lar vallies, betoken more than any thing, I have seen in America an upheaving and ingulfing of the original crust of the world. I ought in justice
to say that I have been told, that in May and June the country is far more
beautiful than it has been at any time I have seen it--and that it now
appears under particular disadvantages, in consequence of a long drought.
May I ask of you the favour to show this to Mr. Leggett and to ask
him to print such parts of it as he pleases. My wife desires her regards, and
joins me in asking you to present our best remembrances to Mrs. Ware
and our love to the children. Write me as long a letter as I have written
you, and direct to the care of Welles & Co., Paris. My wife would have
written to Mrs. Ware, but that she like others of her sex, has had "so
many other things on her hands" that she has been left little time for
writing. She has not however forgotten her promise and means to fulfil it
before leaving Florence for Rome, which will be in about . . .
MANUSCRIPT: NYPL-GR (final and draft) ADDRESS: To the Revd. William Ware / New
York / United States of America DOCKETED: Bryant. Recd Decr 24-1834.
Except for the first and last paragraphs, this letter was printed, after revision
and rearrangement, in LT I, pp. 24-28. First published in the EP for December 27,
Frances Bryant saw these anatomical specimens quite differently. Describing to
her sister a visit to the Cabinet of Natural History, she wrote, "I was shocked at the
sight of wax human organs, limbs, muscles red & raw, hearts, livers, lungs, and other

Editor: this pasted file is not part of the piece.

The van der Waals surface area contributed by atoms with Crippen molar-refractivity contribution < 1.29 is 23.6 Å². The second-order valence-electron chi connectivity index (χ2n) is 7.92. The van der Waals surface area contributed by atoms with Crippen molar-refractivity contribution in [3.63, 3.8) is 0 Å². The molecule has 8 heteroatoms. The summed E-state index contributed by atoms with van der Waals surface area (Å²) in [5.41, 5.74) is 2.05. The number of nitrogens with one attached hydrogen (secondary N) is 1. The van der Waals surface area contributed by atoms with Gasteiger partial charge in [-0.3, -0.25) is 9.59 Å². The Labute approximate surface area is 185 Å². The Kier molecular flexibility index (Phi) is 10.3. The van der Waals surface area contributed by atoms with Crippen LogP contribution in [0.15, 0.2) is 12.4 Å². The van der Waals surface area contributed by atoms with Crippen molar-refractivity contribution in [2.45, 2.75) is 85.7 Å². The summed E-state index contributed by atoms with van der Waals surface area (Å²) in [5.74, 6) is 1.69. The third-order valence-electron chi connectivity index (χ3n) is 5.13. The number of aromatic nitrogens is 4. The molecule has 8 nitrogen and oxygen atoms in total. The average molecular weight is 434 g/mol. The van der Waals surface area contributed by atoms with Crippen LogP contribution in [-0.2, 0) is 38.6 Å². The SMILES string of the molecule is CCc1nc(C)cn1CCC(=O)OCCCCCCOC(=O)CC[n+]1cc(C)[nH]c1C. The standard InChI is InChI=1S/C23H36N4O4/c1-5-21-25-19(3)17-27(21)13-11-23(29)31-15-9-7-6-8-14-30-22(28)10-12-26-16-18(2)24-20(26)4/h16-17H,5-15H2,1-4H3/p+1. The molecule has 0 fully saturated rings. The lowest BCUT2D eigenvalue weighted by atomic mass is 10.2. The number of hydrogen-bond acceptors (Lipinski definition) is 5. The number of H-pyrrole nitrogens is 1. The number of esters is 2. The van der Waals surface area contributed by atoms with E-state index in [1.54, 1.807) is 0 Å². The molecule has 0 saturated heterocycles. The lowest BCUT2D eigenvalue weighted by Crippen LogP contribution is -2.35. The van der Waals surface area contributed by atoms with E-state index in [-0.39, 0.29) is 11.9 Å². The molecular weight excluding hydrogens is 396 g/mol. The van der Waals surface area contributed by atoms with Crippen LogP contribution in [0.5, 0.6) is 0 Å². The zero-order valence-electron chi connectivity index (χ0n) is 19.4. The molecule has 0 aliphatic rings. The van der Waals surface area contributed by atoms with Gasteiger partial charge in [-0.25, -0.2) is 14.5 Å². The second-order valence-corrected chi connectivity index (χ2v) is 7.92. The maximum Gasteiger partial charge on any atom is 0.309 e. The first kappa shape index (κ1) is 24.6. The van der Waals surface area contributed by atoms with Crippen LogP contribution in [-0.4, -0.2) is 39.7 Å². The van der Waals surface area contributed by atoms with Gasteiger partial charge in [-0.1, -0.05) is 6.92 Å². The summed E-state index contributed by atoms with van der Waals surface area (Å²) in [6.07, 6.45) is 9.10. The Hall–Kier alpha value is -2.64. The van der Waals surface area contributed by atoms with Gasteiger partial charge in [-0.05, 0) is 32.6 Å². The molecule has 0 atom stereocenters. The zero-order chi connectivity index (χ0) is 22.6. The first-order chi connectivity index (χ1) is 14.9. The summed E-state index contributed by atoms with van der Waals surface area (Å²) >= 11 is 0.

parts of the body looking as if they had just been torn out. . . . If I ever screamed
with fright, I should have screamed then. . . . I have hardly at this moment got over
the nervous trembling it produced." September 24, 1834, Letter-book, Homestead Collection.
Probably Horatio Greenough. Having met the sculptor in New York in 1828, Bryant renewed their acquaintance at Paris in August, 1834. In Florence they saw
much of each other, Bryant sitting to his friend for a portrait bust. See
, Horatio Greenough: The First American Sculptor ( Philadelphia: University
of Pennsylvania Press [ 1963]), pp. 51, 101-102; Jonathan Mason, Jr., to Thomas Cole, August 28, 1834, New York State Library; Letter 299.
Antonio Morghen ( 1788-1853), of Florence, was the son of Rafaello Morghen
( 1758-1833), eminent engraver of works by Leonardo, Raphael, and other Renaissance
masters. Giuseppe Bezzuoli ( 1784-1855), professor at the Academy in Florence, painted
a great many portraits and historical pictures. Aristodemo Costoli ( 1803-1871), another
Florentine, was both sculptor and religious painter.
Thomas Cole "View on the Arno," exhibited at the National Academy in 1832, is probably the one now owned by the Montclair Art Museum.
Cole, p. 33.
Conclusion and signature missing.
294. To Julia Sands
Florence, October 12, 1834.
I am tempted to ask what I am doing so far from my native country. If one wants to see beautiful or majestic scenery, he needs not go out
of the United States; if he is looking for striking and splendid phenomena